Design and Implementation of 7-Segments-Board 1.0 – An Extension Module for Embedded System Prototype Introduction When developing embedded systems, it would be helpful if we could have a module for monitoring purposes. For instance, let say that your system has to process data streams. In the testing and verification step, we need to compare each input and output bytes to verify that your system is doing right. Having a monitor module is surely a great help for engineers. Some development board has monitor module integrated, such as Altera UP1X FPGA Development Board. Inspired by its usage and benefit of such a monitor, 7-Segments-Board 1.0 is designed as an extension module for embedded system prototypes. Description 7-Segments-Board 1.0 is a low-cost, low-power MCU extension module for monitoring purposes. It aims to help engineers doing the firmware testing and debugging on hardware prototypes. For those who build microcontroller prototype devices from scratch and do not have access to sophisticated debugging instruments, using this module would make the testing and verification process less painful. 7-Segments-Board 1.0 is designed for an 8-bit microcontroller system. Module Specifications The module specifications are as follows: Input: General purpose push-button (PB) switches (dry contact). Output: Seven-segments LED to…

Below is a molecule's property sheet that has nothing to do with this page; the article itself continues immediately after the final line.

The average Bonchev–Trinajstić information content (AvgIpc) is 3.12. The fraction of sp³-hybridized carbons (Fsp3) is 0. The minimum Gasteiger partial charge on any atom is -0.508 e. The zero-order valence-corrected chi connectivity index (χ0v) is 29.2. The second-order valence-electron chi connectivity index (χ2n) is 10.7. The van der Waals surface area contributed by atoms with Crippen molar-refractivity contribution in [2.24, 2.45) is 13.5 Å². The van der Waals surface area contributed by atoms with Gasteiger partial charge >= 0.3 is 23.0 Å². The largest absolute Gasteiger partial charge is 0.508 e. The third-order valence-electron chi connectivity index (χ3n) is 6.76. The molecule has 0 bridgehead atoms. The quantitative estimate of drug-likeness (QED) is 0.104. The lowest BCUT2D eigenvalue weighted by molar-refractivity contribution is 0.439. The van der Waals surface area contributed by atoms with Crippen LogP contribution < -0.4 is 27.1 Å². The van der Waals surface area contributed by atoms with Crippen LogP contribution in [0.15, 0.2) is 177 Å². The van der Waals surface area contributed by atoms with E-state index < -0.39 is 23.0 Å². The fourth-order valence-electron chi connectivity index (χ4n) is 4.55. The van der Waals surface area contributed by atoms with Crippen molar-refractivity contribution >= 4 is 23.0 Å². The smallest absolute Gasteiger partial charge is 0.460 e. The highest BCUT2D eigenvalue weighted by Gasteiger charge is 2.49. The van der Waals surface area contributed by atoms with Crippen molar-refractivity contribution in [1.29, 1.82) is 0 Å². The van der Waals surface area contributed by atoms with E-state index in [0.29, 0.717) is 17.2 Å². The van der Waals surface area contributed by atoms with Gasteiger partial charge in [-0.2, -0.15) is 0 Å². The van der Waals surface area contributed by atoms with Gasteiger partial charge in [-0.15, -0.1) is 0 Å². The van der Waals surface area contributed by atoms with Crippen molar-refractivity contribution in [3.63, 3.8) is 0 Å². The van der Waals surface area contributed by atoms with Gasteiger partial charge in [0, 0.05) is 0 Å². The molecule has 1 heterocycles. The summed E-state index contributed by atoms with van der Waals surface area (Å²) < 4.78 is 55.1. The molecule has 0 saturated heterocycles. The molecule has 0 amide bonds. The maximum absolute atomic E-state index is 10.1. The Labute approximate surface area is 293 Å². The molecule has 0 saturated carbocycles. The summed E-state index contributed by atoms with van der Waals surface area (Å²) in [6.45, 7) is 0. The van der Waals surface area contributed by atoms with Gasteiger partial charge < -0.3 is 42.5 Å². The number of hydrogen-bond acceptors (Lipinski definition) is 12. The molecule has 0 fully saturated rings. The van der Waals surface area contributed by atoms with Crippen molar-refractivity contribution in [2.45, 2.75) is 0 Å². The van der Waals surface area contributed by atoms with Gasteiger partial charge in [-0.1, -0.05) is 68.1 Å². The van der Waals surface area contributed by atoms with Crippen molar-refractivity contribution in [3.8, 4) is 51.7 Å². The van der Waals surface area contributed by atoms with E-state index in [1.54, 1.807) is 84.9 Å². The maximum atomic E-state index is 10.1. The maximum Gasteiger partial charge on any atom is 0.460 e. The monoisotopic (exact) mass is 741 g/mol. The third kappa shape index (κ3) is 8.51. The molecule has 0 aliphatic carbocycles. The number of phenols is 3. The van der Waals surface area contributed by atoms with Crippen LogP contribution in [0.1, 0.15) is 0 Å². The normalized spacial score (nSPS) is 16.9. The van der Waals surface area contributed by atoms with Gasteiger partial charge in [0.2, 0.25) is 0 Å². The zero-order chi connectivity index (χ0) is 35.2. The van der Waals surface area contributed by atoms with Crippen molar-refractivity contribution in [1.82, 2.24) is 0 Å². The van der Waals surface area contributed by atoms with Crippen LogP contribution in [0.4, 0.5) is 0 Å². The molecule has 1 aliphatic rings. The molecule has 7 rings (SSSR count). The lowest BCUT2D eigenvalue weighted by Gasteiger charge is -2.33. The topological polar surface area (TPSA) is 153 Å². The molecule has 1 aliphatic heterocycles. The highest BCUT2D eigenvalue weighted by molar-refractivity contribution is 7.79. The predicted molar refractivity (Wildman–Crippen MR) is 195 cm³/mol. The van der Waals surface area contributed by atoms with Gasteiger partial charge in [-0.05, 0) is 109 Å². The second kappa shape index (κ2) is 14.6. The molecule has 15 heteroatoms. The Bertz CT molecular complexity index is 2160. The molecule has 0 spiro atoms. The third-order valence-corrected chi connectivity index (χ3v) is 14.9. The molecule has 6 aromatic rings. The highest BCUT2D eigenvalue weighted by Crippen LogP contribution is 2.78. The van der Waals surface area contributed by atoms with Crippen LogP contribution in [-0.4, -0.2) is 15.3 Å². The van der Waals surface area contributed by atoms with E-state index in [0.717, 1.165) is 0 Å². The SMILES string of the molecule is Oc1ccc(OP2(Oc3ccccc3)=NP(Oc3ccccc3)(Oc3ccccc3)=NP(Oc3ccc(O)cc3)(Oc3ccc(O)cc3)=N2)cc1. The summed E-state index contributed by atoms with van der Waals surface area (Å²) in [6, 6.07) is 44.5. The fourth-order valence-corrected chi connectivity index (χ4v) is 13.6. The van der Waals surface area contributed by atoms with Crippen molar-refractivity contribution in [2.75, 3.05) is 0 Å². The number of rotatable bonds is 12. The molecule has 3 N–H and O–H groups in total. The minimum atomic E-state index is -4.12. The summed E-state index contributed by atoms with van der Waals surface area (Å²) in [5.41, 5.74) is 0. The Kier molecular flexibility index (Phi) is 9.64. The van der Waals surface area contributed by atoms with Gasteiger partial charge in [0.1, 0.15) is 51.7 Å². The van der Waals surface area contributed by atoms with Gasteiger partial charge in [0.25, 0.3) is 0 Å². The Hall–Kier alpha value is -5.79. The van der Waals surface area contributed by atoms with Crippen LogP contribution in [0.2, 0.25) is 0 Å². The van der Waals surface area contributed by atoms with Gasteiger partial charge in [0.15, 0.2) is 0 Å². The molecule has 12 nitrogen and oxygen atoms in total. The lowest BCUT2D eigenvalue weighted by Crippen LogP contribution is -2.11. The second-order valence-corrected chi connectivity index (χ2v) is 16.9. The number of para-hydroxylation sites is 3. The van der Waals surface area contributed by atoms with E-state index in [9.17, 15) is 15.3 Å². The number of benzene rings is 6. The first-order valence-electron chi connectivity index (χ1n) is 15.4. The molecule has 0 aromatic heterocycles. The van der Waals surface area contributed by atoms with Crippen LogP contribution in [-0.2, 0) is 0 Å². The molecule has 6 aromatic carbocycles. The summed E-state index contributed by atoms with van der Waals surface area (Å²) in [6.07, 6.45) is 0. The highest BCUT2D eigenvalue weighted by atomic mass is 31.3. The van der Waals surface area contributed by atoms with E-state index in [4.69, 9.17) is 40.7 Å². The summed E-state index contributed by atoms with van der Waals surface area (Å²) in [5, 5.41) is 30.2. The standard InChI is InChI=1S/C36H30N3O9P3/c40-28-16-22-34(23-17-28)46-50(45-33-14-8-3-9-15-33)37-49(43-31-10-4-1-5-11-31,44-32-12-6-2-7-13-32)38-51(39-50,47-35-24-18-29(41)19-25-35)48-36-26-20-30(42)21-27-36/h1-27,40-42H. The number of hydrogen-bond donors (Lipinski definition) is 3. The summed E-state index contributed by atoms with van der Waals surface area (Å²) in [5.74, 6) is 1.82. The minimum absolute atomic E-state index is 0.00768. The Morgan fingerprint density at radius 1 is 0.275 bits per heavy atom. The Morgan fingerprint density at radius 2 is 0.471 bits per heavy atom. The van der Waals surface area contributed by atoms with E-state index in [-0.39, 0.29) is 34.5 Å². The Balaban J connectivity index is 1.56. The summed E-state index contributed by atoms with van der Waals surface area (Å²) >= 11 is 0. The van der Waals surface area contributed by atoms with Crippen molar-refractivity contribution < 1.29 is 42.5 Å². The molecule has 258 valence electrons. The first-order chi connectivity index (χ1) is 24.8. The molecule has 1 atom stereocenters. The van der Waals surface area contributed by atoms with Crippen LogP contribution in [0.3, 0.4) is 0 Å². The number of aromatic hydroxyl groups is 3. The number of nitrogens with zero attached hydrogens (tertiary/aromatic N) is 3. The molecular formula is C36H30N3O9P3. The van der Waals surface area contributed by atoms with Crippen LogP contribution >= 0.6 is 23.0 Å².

Lazy evening. I decided to take a couple of shots of couple generated signals. Without going too deep into timings, I wrote a couple of algorithms to ensure the signals are generated correctly at all voltage range 0-5V. First is the Sawtooth signal using ASM in AVRStudio: (My oscilloscope is old, so sorry for the bad quality) Second signal Triangle. This one I programmed using the WinAVR toolset.
This is continuing of thread AVR controlled signal generator. In earlier post 1 layer PCB prototype, I described a little about making this small project’s PCB. Now a few words about soldering and making the first test run. >This is my PCB board’s bottom. During soldering, I discovered one mistake – ISP headers pin MISO and MOSI were swapped. So I had to do some fixes (the green wire). Another small problem I discovered was that I couldn’t find 20k SMD resistors for my R-2R leader. For this DAC R-2R leader, I need 10k and 20k resistors to make DAC work properly. So I decided to make “fun” with my Board and soldered 10k SMD resistors in series to gain 20k:
A signal filter is an electrical equipment that attenuates the unwanted signal characteristic wave. Filters can be analog or digital. An analog filter processes analog signals. They are mainly arranged with capacitors and resistors. Digital signal filters process digital signals which are quantized. Digital filters are arranged with solid-state components to process the signals. L’s start from analog filters. An Analog filter is a circuit that filters unwanted frequencies. Filtering is done by choosing the circuit transfer function. Simplest analog low pass filter: The current in RC circuit can be calculated as follows: